My post earlier this week encouraged leaders to seek self awareness through the eyes of the people they lead. Why do we have to depend on others to increase our own self awareness? Because without self awareness, we can’t know how effective we are, and we don’t get to evaluate our own effectiveness. The people we lead do.
But let’s be honest. We can’t gain self awareness through others without trust. Our people are not going to give us honest feedback if we haven’t created a trusting environment.
So, here’s my question: Is trust a gift, or is it a reward?
In other words, is trust something that we get simply because someone wants to give it to us? Or is trust something that cannot be given but instead must be earned and rewarded?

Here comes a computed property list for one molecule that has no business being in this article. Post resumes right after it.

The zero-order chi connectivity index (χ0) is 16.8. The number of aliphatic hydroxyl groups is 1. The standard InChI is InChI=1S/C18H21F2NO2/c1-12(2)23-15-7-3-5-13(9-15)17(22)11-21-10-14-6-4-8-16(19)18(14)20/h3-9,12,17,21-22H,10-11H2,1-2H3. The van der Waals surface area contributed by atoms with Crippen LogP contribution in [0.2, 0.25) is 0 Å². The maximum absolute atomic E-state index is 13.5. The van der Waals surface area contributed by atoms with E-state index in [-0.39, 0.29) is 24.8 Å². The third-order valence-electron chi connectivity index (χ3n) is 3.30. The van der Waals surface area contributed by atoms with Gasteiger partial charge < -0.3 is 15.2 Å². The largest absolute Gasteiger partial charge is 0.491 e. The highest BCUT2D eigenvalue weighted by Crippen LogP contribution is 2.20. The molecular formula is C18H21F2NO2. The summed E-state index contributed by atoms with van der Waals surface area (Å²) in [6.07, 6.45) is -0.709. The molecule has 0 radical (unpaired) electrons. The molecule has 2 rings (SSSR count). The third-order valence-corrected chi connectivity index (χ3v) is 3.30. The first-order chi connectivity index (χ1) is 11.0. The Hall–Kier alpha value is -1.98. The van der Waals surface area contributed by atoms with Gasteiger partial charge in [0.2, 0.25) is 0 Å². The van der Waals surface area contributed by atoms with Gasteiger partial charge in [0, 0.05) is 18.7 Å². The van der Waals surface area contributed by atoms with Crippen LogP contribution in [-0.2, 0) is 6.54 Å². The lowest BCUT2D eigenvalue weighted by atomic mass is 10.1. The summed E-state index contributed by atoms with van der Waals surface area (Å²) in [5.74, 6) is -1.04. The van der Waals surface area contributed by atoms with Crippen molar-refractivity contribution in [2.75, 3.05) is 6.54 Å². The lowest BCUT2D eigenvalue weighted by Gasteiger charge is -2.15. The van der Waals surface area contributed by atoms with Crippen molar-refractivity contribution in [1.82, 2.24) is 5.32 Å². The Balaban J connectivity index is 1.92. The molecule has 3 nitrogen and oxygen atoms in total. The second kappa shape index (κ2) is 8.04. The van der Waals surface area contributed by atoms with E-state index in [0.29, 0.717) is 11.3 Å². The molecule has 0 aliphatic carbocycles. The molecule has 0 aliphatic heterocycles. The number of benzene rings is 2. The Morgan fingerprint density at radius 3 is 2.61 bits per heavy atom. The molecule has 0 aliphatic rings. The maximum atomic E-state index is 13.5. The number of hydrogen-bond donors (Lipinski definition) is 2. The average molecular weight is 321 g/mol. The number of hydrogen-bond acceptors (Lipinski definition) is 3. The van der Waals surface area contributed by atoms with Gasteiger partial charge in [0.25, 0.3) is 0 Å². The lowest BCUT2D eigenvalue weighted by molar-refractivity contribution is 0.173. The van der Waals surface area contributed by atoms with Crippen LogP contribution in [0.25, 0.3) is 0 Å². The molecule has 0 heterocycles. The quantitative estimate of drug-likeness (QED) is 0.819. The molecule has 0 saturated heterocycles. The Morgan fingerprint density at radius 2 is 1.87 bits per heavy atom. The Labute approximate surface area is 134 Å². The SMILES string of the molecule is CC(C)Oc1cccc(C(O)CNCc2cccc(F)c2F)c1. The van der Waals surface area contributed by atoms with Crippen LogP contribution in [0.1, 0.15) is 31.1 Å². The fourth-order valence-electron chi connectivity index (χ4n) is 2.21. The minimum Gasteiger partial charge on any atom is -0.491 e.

Thanks for your comments Cheryl. These are excellent points. One thing we know for sure… no matter the pace that someone gives out their trust (early or earned) it is ours to cherish and it is also ours to lose if we don’t earn the right to keep it.
Trust is one of those “small things” that is SO POWERFUL… Powerfully good when you can count on it and powerfully sad if you can’t.
I believe trust is something that must be earned and rewarded based on experience with that person. I don’t personally give my trust away cheaply, to me trust is something that is earned over time. The amount of time may differ depending on the type of trust at stake.
Trust is both a gift and a reward. First, as leaders, we must conduct ourselves so we are believeable, honest, reliable and more, to those we are surrounded by (or, more appropriately, to those we should serve). It is only then, that we can trust who we lead. It is a mutual response for both parties; we are each rewarded by trusting one another, and as a result we (each) receive the gift of that mutual trust.
Trust and respect, both qualities very important to me, go hand in hand. The leader who can be trusted, should also be one respected.